A Sunday Independent / Quantum Research poll has shown that 64 percent of Irish people believe it is “inevitable” that Ireland will need help from the International Monetary Fund by the end of 2010.
Colm McCarthy, an economics lecturer at University College Dublin, agrees that if the December budget “fails to convince the financial markets” the “the game is up” the IMF will step in. In the Sunday Independent he describes a “scary scenario” whereby the IMF could move in and take over the running of Ireland by February.
McCarthy said that if the budget on December 7 does not convince the financial markets the Irish Government will not be able to finance itself “which means an IMF/European bail-out and economic policy dictated from outside the country for the first time since the State was founded".
He says that Ireland’s cash reserves will run low unless it re-enters the bond market with up to $6.95 billion.
The UCD lecturer headed a group who recommended saving of up to $7.3 billion in July 2009. Most of the recommendations were not implemented.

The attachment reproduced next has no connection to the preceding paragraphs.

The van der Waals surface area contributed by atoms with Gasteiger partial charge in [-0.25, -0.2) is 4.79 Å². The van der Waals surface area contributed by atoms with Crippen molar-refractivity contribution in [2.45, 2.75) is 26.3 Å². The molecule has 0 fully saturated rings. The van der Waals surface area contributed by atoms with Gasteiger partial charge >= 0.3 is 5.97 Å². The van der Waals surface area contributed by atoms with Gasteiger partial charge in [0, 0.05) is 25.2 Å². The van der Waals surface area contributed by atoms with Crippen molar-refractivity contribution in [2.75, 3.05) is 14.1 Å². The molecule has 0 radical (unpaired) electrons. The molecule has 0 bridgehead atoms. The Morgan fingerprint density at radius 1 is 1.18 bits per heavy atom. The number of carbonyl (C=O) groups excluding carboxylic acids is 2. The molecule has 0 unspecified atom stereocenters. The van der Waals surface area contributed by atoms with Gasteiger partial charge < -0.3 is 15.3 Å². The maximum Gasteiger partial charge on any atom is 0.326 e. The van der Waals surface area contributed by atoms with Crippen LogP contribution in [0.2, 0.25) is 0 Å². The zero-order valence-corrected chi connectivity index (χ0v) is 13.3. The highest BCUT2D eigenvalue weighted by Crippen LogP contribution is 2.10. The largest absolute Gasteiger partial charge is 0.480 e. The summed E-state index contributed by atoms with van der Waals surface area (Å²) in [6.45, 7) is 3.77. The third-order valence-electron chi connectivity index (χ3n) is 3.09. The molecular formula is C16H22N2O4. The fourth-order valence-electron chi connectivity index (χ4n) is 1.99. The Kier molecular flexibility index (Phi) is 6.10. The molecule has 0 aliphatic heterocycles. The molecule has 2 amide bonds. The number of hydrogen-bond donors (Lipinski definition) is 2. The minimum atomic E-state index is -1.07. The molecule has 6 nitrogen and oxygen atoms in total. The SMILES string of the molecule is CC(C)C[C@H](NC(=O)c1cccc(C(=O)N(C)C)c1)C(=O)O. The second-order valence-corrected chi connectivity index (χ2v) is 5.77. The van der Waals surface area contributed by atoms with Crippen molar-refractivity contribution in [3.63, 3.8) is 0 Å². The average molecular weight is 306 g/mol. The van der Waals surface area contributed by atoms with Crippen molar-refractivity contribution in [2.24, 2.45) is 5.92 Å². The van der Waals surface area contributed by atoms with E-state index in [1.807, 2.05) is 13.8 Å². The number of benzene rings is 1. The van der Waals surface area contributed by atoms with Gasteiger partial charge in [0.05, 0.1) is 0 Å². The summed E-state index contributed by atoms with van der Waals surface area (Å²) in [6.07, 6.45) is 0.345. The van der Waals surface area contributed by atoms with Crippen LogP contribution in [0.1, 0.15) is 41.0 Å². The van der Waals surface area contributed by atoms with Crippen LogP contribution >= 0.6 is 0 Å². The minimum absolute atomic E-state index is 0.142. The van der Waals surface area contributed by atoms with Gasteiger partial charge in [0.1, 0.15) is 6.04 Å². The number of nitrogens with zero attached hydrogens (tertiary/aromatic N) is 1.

Yesterday, former Fine Gael leader, Garret FitzGerald, said, “It seems to me that in the present critical situation, the national interest would not be served by a Dail defeat of the Budget -- whatever its contents may be.”
The Irish Government denied the rumors that Minister for Finance Brian Lenihan might move the date for the budget forward. It was thought he would change the date to make it closer to the publications date of the four-year budgetary plan, which will be submitted to the European Commission. The Government also said that they were confident the budget would be passed with no defections from Fianna Fail, the Greens or by independent TDs.
McCarthy said the four-year-plan will be critical but that the budget will be even more important. He said that the priority will be to reduce the projected amount of borrowing for 2011 and to hope that Ireland’s reentry into the bond market goes well.
"Those who object to a tough Budget on the grounds that it will weaken an already weak economy are whistling in the wind unless they can identify a less deflationary option,” he said.
"It is not that we are living beyond our means: we are living beyond the willingness of lenders to lend."
However, the people of Ireland remain hopelessly pessimistic about the economy. In the Sunday Independent survey they were asked if there was a chance of economic growth and job creation over the next four years. Sixty-eight percent said now while only 32 percent said yes.
Why the Irish were both slaves and indentured servants in colonial America